HCDE 451: Wizard of Oz Prototype

Description of Prototype

Our group decided to design a motion control system for Netflix. We decided that the prototype would focus on the media player for Netflix since introducing navigating capabilities could easily fool the participant. In order to design the prototype, we reserved a booth at the Allen’s research commons at UW. The booth had some couches that helped simulate a home environment, and a T.V. that could connect to a laptop and display its screen. We placed a Wii motion sensor at the top of the T.V. to act as a real motion sensor in order to fool the participant. A laptop was connected to the T.V. and its display was not mirrored so that the T.V. would show a movie on Netflix and the actual laptop would be displaying a word document of notes. In terms of how we orchestrated our evaluation session, we had the participant sit on a seat in front of the T.V. screen. Our operator sat at the side of the participant pretending to take notes, but in actually, they would be using keyboard shortcuts to control the media player on Netflix while the participant performed gestures. A moderator would be talking to the participant and give them a set of tasks to do, while a scribe would be documenting notes and footage.

Booth where test was conducted
Left: Wii Motion Sensor, Middle: T.V. with sensor at the top, Right: Wizard pretending to take notes on a laptop


In terms of worked well, I feel that the design of the prototype went well. Projecting Netflix onscreen while using its keyboard shortcuts worked well into making the system very responsive for when the participant did a gesture. In addition, using things like the Wii motion sensor made it a lot more believable for the participant. Taking into consideration of all these design factors that went into the prototype, our participant truly believed that it was a functioning prototype. In addition, we prepared a script that thoroughly outlined our introduction, tasks, and post-interview questions. Preparing a script and also piloting it numerous times really helped in actually smoothly performing the test with professionalism, which boosted the believability of the test.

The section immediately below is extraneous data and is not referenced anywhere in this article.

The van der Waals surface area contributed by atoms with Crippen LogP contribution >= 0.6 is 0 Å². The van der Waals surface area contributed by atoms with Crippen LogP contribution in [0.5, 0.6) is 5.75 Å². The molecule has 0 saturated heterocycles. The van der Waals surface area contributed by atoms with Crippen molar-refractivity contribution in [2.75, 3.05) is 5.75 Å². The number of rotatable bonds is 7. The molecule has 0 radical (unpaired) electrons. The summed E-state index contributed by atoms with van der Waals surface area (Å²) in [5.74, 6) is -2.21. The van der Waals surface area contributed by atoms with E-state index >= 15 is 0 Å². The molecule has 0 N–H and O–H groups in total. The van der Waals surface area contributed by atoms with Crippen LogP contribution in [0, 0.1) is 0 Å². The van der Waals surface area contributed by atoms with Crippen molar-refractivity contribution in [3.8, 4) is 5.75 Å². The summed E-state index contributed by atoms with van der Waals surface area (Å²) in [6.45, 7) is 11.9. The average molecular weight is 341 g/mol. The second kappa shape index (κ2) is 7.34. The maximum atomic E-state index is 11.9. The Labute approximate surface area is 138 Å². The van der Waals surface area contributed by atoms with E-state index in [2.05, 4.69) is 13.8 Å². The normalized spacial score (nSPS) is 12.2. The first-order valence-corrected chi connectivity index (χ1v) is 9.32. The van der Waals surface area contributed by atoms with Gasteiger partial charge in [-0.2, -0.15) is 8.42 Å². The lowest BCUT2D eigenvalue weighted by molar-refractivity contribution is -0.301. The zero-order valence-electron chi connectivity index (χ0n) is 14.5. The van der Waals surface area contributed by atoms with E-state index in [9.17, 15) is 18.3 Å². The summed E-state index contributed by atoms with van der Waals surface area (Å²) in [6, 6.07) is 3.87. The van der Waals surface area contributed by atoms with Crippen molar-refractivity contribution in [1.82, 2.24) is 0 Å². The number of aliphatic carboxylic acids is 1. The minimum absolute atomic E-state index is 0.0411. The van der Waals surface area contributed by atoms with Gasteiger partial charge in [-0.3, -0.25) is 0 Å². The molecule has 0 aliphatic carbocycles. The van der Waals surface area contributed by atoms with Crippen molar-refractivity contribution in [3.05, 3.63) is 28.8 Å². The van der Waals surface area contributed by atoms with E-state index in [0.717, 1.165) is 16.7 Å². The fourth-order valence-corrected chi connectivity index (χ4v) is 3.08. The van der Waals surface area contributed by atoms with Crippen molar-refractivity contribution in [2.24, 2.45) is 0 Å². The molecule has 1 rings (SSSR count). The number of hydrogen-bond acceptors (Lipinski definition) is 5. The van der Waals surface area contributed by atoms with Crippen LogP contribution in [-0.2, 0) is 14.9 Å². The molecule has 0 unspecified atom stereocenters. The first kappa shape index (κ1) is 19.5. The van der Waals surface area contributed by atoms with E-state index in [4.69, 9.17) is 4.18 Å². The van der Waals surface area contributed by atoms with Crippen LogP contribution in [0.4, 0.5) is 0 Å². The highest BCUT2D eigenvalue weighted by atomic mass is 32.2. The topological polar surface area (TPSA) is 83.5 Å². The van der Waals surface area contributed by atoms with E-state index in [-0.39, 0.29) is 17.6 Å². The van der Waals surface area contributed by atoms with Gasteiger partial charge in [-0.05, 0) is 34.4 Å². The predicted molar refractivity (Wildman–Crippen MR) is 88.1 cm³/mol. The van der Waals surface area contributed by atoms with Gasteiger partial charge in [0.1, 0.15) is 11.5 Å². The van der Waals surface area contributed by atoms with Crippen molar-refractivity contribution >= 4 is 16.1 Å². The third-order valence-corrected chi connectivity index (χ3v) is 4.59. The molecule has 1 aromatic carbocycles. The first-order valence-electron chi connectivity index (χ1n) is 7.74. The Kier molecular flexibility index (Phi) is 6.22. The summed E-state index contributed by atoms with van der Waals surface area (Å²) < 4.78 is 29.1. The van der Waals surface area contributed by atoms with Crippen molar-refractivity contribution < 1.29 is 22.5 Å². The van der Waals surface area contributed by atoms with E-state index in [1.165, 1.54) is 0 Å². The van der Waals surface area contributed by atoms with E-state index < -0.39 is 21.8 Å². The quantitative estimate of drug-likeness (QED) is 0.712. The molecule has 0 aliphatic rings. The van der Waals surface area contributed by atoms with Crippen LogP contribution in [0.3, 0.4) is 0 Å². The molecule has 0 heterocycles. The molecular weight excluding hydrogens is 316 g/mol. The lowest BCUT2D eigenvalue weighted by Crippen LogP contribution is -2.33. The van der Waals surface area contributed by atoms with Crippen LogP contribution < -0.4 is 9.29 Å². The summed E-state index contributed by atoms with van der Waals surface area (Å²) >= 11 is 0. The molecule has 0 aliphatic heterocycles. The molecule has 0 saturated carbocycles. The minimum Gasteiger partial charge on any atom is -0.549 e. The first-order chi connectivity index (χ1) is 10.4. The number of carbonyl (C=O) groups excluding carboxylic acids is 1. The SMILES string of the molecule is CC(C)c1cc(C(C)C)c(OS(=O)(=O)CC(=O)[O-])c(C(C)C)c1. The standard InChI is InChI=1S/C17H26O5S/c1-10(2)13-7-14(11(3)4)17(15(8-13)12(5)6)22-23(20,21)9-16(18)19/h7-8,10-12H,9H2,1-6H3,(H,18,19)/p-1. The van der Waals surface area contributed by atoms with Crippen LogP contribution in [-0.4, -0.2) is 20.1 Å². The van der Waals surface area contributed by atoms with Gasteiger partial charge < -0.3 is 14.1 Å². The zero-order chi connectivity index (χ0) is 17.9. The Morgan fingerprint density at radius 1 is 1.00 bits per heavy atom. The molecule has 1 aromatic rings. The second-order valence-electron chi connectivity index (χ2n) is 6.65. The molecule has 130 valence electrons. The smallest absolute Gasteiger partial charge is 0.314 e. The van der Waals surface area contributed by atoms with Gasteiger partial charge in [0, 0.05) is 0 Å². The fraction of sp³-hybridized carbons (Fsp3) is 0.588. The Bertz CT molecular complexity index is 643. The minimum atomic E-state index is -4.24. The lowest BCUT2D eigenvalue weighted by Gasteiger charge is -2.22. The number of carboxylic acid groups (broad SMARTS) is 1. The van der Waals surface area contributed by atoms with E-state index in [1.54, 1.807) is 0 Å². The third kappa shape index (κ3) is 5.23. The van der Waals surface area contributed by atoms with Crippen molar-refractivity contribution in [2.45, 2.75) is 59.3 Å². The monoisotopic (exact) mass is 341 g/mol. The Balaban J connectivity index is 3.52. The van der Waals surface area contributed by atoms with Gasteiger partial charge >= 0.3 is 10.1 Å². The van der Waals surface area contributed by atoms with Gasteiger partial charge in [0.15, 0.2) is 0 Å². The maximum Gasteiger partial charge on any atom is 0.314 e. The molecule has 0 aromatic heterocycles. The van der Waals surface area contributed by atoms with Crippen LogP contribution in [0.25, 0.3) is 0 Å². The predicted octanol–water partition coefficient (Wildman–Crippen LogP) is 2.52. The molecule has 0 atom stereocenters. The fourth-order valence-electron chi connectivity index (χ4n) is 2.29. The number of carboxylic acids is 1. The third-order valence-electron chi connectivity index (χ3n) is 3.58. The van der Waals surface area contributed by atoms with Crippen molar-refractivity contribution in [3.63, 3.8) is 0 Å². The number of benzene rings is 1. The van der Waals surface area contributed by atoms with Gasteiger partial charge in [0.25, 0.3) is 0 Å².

In terms of what needed improvement, we felt that we should take into consideration for continuous gestures. There were times when the participant did one gesture and quickly moved to another. Hence, practicing and figuring out how to handle that would help. In addition, creating more stricter tasks for fast forward and rewind operations. During the test the participant moved their hands quickly across, but the media player could only fast forward and rewind at one speed. Therefore, taking into consideration how slow the fast forward and rewind operations are, figure out how to make those gestures feel more believable. In addition, we thought that we should also take into consideration on what happens when there are two people gesturing at once or when the moderator makes a gesture alongside the participant. We thought that introducing those cases would also benefit the believability of the system.

In terms of what we concluded about the effectiveness of the design, we found that for the most part, the participant really believed that it was a real working system. They were amazed by the responsiveness and mentioned how embarrassed they were when they found out it was a fake. There were smaller issues pertaining to the effectiveness of the design. For example, the participant did subtle changes like opening the palms out when they wanted to pause, but they actually needed to close it. Instead, we responded with a pause anyways. The participant also tried too many gestures and we did not respond as fast, but excused it as delays. Hence, even though they still believed the system, it was not the most effective with some edge cases.


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